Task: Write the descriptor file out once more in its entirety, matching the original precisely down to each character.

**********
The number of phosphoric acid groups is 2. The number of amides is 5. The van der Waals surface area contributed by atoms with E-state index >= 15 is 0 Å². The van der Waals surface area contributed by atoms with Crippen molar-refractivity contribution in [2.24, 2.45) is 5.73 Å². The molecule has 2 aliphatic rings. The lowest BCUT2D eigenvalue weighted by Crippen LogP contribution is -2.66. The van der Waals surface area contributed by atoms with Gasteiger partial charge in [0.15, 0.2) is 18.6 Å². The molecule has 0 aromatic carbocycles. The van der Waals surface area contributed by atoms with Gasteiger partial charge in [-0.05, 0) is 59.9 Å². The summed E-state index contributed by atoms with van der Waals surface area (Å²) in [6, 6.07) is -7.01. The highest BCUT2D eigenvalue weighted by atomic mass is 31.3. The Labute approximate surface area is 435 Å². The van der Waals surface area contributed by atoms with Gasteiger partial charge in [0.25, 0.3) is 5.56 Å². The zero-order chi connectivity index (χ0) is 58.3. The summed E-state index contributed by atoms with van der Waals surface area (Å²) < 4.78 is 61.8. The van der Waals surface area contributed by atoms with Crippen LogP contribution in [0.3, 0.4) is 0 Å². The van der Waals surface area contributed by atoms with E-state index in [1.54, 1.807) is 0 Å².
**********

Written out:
The number of phosphoric acid groups is 2. The number of amides is 5. The van der Waals surface area contributed by atoms with E-state index >= 15 is 0 Å². The van der Waals surface area contributed by atoms with Crippen molar-refractivity contribution in [2.24, 2.45) is 5.73 Å². The molecule has 2 aliphatic rings. The lowest BCUT2D eigenvalue weighted by Crippen LogP contribution is -2.66. The van der Waals surface area contributed by atoms with Gasteiger partial charge in [0.15, 0.2) is 18.6 Å². The molecule has 0 aromatic carbocycles. The van der Waals surface area contributed by atoms with Gasteiger partial charge in [-0.05, 0) is 59.9 Å². The summed E-state index contributed by atoms with van der Waals surface area (Å²) in [6, 6.07) is -7.01. The highest BCUT2D eigenvalue weighted by atomic mass is 31.3. The Labute approximate surface area is 435 Å². The van der Waals surface area contributed by atoms with Gasteiger partial charge in [0.25, 0.3) is 5.56 Å². The zero-order chi connectivity index (χ0) is 58.3. The summed E-state index contributed by atoms with van der Waals surface area (Å²) < 4.78 is 61.8. The van der Waals surface area contributed by atoms with Crippen LogP contribution in [0.3, 0.4) is 0 Å². The van der Waals surface area contributed by atoms with E-state index in [1.54, 1.807) is 0 Å².